Last week, Rep. Adrian Madaro and Massachusetts House passed legislation that encourages and facilitates participation in the cannabis industry from communities disproportionately harmed by marijuana criminalization by creating a Social Equity Trust Fund.
The Madaro-sponsored bill, An Act relative to equity in the cannabis industry (H. 4791), passed the House 153-2 after a similar version of this legislation passed in the State Senate. The legislation moves back to the Senate for further consideration.
“This legislation continues to build upon the House’s deliberate efforts to ensure equity in the cannabis industry, particularly for communities which have disproportionately suffered from the burden of racism in enforcing drug policies,” said Madaro. “I’m proud to have voted in favor of these important provisions to improve equity and access to the cannabis industry, including a fairer host community agreement process, a social equity trust fund, and clear permitting for social consumption, as well as an expedited expungement process for those affected by outdated laws”.
Madaro, who once served on the Joint Committee on Marijuana Policy when the state’s marijuana laws were being hashed out, said the highlight of the bill is the establishment of a state Cannabis Social Equity Trust Fund. This fund will make grants and loans available to social equity program participants and economic empowerment priority applicants. Madaro said this will fill the gap left by the unavailability of banking services in the industry and facilitating participation in the cannabis industry of entrepreneurs from communities that have been disproportionately harmed by marijuana prohibition and enforcement.
Social equity businesses are marijuana establishments primarily owned by individuals eligible for the social equity program or whose ownership qualifies it as an economic empowerment priority applicant.
Twenty percent of the revenue collected from the sale of marijuana and marijuana products must be transferred to the Cannabis Social Equity Trust Fund which will be administered by the Executive Office of Housing and Economic Development, in consultation with a newly created Cannabis Social Equity Advisory Board.
“This legislation continues to build on the efforts we have made in the cannabis industry to ensure equitable access for all Massachusetts residents, particularly those who have been disadvantaged by marijuana prohibition and enforcement,” said House Chairman of the Joint Committee on Cannabis Policy, Rep. Daniel Donahue (D-Worcester). “I want to thank Speaker Mariano for his steadfast commitment to ensure social equity applicants have access to the capital they need to be successful, while also removing barriers to their entry into the market. This bill lays out a clear and fair approach to expungement for prior marijuana convictions that ensures the best interest of justice is served by providing a real and effective avenue for many to put their past behind them.”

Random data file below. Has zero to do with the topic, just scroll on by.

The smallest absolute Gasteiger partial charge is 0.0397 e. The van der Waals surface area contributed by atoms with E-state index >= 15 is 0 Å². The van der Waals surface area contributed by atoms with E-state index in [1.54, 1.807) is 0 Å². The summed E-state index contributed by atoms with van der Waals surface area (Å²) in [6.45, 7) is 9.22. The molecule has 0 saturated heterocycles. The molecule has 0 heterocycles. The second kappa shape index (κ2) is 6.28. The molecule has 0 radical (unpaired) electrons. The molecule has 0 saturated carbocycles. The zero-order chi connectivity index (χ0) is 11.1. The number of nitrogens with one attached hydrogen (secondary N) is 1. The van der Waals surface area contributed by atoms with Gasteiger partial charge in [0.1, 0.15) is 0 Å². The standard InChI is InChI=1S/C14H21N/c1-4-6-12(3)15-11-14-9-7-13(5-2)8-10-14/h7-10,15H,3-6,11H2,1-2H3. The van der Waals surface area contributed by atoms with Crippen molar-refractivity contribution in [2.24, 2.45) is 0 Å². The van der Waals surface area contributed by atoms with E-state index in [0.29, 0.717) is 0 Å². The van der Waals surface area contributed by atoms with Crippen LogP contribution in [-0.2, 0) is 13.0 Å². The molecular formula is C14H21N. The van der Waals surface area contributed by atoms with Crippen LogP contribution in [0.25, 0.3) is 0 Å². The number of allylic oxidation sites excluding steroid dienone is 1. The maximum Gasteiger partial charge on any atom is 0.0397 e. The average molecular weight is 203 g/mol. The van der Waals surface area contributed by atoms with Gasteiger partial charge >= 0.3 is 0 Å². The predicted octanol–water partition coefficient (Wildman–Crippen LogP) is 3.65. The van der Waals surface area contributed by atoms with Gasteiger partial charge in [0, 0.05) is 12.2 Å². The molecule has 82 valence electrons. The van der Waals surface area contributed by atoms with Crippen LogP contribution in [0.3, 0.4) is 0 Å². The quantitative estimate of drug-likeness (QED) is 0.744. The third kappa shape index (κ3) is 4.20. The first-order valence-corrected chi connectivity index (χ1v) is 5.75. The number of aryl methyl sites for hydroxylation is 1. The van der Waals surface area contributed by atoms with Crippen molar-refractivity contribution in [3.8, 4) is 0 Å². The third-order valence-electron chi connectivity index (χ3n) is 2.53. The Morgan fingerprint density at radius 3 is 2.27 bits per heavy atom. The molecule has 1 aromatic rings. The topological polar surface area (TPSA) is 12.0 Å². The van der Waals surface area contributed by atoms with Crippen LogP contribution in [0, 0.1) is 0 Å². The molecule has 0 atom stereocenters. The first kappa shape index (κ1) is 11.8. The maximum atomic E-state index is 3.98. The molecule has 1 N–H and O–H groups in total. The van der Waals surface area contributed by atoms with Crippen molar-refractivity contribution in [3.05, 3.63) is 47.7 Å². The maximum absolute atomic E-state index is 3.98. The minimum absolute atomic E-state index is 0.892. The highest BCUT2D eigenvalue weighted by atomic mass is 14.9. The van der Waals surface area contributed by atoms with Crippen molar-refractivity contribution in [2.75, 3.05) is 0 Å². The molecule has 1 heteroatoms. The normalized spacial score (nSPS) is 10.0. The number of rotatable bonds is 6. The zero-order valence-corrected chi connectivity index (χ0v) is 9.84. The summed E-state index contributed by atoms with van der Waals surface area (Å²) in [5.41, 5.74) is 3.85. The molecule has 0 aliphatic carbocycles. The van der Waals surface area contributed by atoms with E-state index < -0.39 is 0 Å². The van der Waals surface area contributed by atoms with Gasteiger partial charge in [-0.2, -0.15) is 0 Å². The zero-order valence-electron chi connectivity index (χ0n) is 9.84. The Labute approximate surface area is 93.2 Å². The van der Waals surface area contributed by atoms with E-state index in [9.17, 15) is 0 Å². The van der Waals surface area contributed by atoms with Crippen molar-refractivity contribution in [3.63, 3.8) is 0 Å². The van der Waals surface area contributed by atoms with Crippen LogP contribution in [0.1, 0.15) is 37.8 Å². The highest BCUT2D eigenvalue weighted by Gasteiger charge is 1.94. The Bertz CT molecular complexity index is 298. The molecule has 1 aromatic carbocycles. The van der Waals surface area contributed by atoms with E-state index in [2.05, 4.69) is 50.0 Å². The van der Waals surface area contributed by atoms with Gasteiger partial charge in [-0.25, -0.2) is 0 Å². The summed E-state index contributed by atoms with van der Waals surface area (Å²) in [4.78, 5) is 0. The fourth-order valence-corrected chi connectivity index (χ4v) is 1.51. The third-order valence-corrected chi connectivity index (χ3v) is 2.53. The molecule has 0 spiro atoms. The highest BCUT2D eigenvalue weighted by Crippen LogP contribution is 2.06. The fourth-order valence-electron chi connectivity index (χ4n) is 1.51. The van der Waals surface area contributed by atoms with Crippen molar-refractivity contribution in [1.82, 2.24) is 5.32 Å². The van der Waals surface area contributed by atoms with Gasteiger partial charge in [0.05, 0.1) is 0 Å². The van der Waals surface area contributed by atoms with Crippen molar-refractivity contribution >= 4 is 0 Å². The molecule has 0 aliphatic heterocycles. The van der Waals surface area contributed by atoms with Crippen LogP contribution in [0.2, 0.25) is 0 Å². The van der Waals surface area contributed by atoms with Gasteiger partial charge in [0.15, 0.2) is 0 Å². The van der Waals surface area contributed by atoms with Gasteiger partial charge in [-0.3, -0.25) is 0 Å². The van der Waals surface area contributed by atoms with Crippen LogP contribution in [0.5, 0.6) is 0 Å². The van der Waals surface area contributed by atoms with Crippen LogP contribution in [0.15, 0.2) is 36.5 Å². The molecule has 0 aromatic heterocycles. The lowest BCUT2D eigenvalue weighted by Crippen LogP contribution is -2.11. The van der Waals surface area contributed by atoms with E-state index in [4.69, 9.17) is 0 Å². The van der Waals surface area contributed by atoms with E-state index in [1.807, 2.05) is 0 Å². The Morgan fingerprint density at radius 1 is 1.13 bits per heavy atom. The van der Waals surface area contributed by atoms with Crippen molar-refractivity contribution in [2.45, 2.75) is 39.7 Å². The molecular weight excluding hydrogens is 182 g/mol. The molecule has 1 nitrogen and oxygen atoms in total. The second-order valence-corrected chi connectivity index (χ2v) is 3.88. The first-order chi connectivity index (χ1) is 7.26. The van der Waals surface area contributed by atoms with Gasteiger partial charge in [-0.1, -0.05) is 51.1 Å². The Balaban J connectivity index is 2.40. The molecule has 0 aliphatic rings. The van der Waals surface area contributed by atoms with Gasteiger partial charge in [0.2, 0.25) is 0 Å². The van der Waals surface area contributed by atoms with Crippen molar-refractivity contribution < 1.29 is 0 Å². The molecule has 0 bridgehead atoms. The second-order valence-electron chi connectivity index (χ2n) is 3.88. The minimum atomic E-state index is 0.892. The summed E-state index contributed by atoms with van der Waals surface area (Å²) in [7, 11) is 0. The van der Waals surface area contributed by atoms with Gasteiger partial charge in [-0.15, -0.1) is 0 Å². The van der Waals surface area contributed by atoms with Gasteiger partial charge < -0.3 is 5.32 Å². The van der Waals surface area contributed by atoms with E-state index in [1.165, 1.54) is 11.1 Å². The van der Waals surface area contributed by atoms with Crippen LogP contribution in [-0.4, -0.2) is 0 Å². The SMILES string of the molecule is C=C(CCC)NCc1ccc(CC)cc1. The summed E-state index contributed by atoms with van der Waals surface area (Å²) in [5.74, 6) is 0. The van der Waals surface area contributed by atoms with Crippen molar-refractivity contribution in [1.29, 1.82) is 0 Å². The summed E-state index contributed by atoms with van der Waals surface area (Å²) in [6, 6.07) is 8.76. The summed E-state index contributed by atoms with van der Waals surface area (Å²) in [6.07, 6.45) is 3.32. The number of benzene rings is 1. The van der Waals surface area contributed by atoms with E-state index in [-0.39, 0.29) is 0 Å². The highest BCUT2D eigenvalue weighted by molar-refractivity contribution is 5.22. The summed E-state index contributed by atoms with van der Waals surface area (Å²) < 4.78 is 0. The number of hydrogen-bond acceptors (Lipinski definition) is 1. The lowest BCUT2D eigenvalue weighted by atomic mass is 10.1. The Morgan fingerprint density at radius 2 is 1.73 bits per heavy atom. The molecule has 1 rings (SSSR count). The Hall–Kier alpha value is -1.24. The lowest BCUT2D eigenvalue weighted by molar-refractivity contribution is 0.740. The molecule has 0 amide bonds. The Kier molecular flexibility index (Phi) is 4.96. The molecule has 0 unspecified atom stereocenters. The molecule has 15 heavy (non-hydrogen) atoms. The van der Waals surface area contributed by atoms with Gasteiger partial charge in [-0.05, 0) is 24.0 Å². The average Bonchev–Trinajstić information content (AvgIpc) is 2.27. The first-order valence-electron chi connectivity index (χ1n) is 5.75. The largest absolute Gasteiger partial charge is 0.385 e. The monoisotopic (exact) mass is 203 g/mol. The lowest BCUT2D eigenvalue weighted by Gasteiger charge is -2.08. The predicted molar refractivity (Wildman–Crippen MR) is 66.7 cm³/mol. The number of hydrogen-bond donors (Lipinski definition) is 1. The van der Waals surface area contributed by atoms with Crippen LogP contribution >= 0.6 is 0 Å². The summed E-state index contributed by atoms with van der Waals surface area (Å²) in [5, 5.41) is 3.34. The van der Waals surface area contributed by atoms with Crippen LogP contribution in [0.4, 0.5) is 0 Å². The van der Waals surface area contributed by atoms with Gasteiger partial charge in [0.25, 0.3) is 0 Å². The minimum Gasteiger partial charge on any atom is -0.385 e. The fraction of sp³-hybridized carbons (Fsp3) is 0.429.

Madaro added that the bill also strengthens the host community agreement process and clarifies procedures for permitting social consumption sites.
Since the passage of the cannabis legalization law in 2017, the Cannabis Control Commission has asked the Legislature for further clarity on the agency’s authority to review host community agreements, which are executed between a marijuana establishment and their hosting municipality.
“This legislation authorizes the Commission to review host community agreements, and if determined lawful, to approve them,” said Madaro. “The legislation also authorizes the Commission to prioritize social equity program businesses and economic empowerment priority applicants for expedited review.”
The legislation also clarifies the scope of host community agreements and adds new criteria, such as no host community agreement can include a community impact fee that is beyond the businesses fifth year of operation and no host community agreement can include a promise to make a future monetary payment, in-kind contribution or charitable contribution.
Also, the new legislation may once and for all open the door for cannabis-style cafes like the ones that exist in Amsterdam. The social consumption policy, which would allow the sale of marijuana and marijuana products for consumption on the premises where sold, is authorized by existing law. However, this legislation amends it to ensure proper procedures are taken regarding local initiative petitions. Under this legislation, as an alternative to local initiative petitions, a city or town may also allow for social consumption sites through the passage of a by-law or ordinance.